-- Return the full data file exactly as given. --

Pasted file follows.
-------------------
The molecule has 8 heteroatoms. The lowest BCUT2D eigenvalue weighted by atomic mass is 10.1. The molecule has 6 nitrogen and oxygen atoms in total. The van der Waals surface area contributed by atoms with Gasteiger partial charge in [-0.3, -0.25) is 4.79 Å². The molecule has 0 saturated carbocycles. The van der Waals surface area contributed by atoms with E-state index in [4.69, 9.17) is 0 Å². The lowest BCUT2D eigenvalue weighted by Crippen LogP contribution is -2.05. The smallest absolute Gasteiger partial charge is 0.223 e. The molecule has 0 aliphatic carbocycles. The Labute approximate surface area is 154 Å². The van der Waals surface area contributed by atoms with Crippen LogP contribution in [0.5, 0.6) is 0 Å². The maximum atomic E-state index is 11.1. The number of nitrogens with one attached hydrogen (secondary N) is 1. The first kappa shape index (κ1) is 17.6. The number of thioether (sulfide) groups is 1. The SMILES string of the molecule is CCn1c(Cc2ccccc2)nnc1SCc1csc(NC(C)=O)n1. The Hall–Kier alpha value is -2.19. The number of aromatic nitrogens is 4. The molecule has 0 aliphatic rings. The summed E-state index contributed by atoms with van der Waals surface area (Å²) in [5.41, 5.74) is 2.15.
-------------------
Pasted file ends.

The molecule has 8 heteroatoms. The lowest BCUT2D eigenvalue weighted by atomic mass is 10.1. The molecule has 6 nitrogen and oxygen atoms in total. The van der Waals surface area contributed by atoms with Gasteiger partial charge in [-0.3, -0.25) is 4.79 Å². The molecule has 0 saturated carbocycles. The van der Waals surface area contributed by atoms with E-state index in [4.69, 9.17) is 0 Å². The lowest BCUT2D eigenvalue weighted by Crippen LogP contribution is -2.05. The smallest absolute Gasteiger partial charge is 0.223 e. The molecule has 0 aliphatic carbocycles. The Labute approximate surface area is 154 Å². The van der Waals surface area contributed by atoms with Crippen LogP contribution in [0.5, 0.6) is 0 Å². The maximum atomic E-state index is 11.1. The number of nitrogens with one attached hydrogen (secondary N) is 1. The first kappa shape index (κ1) is 17.6. The number of thioether (sulfide) groups is 1. The SMILES string of the molecule is CCn1c(Cc2ccccc2)nnc1SCc1csc(NC(C)=O)n1. The Hall–Kier alpha value is -2.19. The number of aromatic nitrogens is 4. The molecule has 0 aliphatic rings. The summed E-state index contributed by atoms with van der Waals surface area (Å²) in [5.41, 5.74) is 2.15.